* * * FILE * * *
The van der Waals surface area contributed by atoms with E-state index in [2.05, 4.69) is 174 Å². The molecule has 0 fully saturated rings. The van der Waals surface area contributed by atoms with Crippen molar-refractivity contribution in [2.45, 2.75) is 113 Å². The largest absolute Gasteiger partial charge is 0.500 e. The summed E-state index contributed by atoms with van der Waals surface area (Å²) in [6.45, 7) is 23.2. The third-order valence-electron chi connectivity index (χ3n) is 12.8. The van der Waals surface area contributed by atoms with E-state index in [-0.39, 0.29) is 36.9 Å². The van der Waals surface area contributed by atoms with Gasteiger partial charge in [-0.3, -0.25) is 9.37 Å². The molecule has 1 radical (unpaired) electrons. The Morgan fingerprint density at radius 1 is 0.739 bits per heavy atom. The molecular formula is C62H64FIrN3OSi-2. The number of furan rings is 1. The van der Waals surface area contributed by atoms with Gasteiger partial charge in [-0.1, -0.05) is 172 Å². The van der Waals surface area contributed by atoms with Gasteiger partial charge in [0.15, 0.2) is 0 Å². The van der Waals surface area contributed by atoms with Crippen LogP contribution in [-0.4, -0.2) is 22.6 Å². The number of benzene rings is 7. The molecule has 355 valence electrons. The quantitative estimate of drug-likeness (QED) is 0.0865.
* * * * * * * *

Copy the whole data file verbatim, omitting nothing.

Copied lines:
The van der Waals surface area contributed by atoms with E-state index in [2.05, 4.69) is 174 Å². The molecule has 0 fully saturated rings. The van der Waals surface area contributed by atoms with Crippen molar-refractivity contribution in [2.45, 2.75) is 113 Å². The largest absolute Gasteiger partial charge is 0.500 e. The summed E-state index contributed by atoms with van der Waals surface area (Å²) in [6.45, 7) is 23.2. The third-order valence-electron chi connectivity index (χ3n) is 12.8. The van der Waals surface area contributed by atoms with E-state index in [-0.39, 0.29) is 36.9 Å². The van der Waals surface area contributed by atoms with Gasteiger partial charge in [-0.3, -0.25) is 9.37 Å². The molecule has 1 radical (unpaired) electrons. The Morgan fingerprint density at radius 1 is 0.739 bits per heavy atom. The molecular formula is C62H64FIrN3OSi-2. The number of furan rings is 1. The van der Waals surface area contributed by atoms with Gasteiger partial charge in [-0.1, -0.05) is 172 Å². The van der Waals surface area contributed by atoms with Gasteiger partial charge in [0.15, 0.2) is 0 Å². The van der Waals surface area contributed by atoms with Crippen LogP contribution in [-0.4, -0.2) is 22.6 Å². The number of benzene rings is 7. The molecule has 355 valence electrons. The quantitative estimate of drug-likeness (QED) is 0.0865.